Last week, the Fifth Circuit affirmed a Texas jury verdict awarding the plaintiff, Wellogix, Inc, $26.2 million in compensatory damages and $18.2 million in punitive damages on its claim against Accenture, LLP for misappropriation of trade secrets.
This case was decided under Texas law. Because Texas just adopted the Uniform Trade Secrets Act, I’m not going to focus on the substantive law applied. Instead, I want to take a look at how this case arose, and what companies can learn about protecting their trade secrets when dealing with consultants and business partners.
Wellogix developed software that allowed oil companies to estimate oil well construction costs called “complex services.” Between 2000 and 2005, it was the only company offering complex-services software.
This software did not perform core accounting functions. Instead, Wellogix contracted with SAP to integrate Wellogix’s specialized software with SAP’s general accounting software. In connection with this agreement, Wellogix gave its source code to SAP.
Wellogix also entered into marketing agreements with Accenture, which was responsible for promoting the software. As part of this arrangement, Wellogix gave its source code to Accenture, subject to a confidentiality agreement.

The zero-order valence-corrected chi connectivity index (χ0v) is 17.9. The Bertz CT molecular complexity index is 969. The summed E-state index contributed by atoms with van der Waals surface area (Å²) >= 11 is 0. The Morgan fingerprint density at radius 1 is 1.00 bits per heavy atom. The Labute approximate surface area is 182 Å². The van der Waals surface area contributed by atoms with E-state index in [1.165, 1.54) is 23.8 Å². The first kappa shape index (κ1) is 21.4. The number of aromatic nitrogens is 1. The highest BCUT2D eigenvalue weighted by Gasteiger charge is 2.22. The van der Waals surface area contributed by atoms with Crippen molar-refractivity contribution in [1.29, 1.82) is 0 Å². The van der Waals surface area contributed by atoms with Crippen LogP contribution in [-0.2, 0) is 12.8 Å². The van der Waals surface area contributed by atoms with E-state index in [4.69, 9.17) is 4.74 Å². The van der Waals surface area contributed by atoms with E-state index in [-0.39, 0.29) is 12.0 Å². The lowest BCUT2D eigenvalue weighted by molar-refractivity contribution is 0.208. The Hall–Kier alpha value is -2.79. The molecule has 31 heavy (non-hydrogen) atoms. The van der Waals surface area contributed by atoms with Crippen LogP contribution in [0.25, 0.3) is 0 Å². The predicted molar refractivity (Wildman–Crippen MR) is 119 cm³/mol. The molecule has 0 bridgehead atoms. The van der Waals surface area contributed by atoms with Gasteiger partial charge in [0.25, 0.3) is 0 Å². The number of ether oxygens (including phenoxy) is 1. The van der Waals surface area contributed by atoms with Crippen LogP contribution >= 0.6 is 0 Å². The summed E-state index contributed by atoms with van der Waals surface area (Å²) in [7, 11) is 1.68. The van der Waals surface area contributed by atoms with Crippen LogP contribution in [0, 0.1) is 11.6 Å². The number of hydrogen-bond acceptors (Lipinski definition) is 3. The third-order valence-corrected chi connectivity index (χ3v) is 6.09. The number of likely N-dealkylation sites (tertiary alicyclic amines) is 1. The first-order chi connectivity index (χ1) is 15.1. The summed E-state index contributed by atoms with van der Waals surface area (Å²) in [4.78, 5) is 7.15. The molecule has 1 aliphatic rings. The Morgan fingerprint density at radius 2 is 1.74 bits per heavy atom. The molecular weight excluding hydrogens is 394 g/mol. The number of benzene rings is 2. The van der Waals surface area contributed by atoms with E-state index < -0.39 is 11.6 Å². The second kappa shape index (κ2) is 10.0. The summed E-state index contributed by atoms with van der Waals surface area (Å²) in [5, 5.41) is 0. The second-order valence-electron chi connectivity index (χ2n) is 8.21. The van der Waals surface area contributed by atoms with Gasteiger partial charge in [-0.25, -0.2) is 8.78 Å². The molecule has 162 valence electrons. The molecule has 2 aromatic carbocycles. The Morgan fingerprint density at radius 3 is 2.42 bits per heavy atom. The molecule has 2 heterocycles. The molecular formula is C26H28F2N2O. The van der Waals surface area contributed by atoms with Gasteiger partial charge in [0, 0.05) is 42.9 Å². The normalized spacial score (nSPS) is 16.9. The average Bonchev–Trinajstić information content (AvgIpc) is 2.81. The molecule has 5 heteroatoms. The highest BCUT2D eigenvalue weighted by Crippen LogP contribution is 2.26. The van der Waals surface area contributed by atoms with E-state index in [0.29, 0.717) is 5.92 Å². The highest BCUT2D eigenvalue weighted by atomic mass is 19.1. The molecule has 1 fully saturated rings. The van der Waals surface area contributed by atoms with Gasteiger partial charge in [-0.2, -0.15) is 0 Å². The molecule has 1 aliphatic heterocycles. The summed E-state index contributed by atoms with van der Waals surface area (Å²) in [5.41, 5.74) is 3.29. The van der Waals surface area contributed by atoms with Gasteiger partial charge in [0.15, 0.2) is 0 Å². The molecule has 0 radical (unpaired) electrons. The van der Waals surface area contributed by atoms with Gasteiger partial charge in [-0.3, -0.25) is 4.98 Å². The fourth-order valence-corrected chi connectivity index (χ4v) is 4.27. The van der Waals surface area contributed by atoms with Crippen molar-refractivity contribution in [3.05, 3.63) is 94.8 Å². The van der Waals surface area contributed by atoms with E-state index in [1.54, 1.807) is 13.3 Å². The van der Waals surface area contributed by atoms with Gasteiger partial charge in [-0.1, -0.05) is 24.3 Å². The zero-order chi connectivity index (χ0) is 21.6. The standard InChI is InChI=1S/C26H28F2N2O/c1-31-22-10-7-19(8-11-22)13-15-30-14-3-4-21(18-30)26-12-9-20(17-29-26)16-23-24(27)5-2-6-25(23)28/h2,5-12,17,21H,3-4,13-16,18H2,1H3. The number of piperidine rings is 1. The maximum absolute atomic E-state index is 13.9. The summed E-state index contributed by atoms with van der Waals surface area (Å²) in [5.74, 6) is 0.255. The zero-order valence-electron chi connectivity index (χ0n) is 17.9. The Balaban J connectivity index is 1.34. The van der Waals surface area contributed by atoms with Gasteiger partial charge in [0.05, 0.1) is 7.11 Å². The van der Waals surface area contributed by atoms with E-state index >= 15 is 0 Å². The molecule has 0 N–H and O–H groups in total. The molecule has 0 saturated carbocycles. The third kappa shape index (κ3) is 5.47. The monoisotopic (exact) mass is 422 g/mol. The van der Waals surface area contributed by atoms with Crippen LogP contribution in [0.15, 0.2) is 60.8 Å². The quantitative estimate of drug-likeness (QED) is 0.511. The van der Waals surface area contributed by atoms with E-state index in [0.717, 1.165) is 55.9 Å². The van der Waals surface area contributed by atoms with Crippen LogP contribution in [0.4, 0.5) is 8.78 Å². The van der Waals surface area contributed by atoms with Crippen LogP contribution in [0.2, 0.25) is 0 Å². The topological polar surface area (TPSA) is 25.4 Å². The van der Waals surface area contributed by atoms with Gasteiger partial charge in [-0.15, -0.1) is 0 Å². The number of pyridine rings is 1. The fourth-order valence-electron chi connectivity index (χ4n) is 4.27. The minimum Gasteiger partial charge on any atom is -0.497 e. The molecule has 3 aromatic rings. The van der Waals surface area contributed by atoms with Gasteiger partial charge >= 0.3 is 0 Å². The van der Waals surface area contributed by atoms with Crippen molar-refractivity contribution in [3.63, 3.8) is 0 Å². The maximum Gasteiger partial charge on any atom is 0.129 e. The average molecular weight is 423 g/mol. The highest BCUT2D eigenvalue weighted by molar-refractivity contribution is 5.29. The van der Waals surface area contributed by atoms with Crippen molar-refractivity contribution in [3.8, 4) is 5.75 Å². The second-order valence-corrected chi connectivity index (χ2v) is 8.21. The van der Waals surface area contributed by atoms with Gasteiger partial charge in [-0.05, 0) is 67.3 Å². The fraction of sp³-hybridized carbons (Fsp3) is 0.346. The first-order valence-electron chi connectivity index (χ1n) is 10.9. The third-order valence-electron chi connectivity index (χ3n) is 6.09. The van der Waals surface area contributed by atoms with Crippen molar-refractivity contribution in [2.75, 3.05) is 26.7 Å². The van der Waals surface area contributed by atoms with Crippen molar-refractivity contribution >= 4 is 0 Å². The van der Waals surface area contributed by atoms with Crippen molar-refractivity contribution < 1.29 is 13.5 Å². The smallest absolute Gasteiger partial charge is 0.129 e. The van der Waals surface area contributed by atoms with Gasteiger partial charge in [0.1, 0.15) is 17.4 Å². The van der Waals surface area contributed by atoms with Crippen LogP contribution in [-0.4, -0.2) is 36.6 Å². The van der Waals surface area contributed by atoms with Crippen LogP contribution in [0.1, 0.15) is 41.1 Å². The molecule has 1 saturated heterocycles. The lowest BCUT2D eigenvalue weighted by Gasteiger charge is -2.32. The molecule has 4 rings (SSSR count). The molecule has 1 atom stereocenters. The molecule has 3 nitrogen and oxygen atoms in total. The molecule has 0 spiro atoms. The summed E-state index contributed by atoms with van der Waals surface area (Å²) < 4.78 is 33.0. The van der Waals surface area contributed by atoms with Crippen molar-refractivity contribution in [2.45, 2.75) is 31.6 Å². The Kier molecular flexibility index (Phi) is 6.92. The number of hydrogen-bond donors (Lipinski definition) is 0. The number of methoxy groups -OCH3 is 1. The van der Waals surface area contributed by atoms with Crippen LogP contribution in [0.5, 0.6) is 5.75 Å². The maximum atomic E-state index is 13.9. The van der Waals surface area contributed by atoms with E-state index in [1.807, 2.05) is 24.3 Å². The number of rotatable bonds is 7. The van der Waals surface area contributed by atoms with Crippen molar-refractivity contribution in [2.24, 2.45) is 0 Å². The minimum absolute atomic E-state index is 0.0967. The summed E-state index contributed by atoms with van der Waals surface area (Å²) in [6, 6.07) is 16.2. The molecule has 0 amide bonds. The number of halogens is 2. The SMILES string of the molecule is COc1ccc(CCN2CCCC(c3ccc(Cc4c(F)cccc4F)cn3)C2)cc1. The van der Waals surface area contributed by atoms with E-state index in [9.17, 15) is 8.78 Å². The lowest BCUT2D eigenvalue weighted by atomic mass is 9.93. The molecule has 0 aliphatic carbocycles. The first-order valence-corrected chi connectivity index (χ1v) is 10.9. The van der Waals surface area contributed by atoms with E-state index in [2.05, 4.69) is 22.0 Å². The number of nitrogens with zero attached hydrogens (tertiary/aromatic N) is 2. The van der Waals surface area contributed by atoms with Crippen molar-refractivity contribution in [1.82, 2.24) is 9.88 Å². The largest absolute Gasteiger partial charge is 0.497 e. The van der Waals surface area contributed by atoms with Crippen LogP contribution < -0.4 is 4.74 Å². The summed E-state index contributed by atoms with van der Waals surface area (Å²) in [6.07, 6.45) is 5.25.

Wellogix and Accenture worked together to provide BP with a pilot project. After BP discontinued the project, it sought to implement global software, including complex services. SAP and Wellogix pitched their integrated software to BP.
Soon after, Accenture and SAP worked together to develop the complex services component of BP’s global software — without telling Wellogix. As part of this process, they accessed and used Wellogix’s critical source code. Wellogix sued Accenture, BP (found in arbitration to have breached a confidentiality agreement), and SAP (dismissed for lack of venue).
Wellogix, like many companies, needed to partner with outside companies to make its product viable. Without SAP’s accounting software, or Accenture’s marketing capabilities, it may not have been able to bring its software to market. But this case shows the risk of divulging critical proprietary information to outside consultants.
To avoid ending up in the same situation as Wellogix, companies need to choose their consultants and business partners wisely. Evaluate whether the proposed business partner could use the proprietary information to its advantage. The more valuable this information, the more tempting it is for the business partner to put it to its own use. Ideally, a company should only share its proprietary information with consultants/business partners who have no use for this information.
When that is not possible, very strong confidentiality agreements need to be in place. Consider including significant liquidated damages provisions. And also consider including contract provisions that only permit listed employees to have access to the data. If possible, negotiate the right to audit or search the consultant’s IT systems to see where the proprietary information is located. Finally, as always, the company needs to make sure it is reasonably protecting its proprietary information, so that it can get the benefit of trade-secrets laws.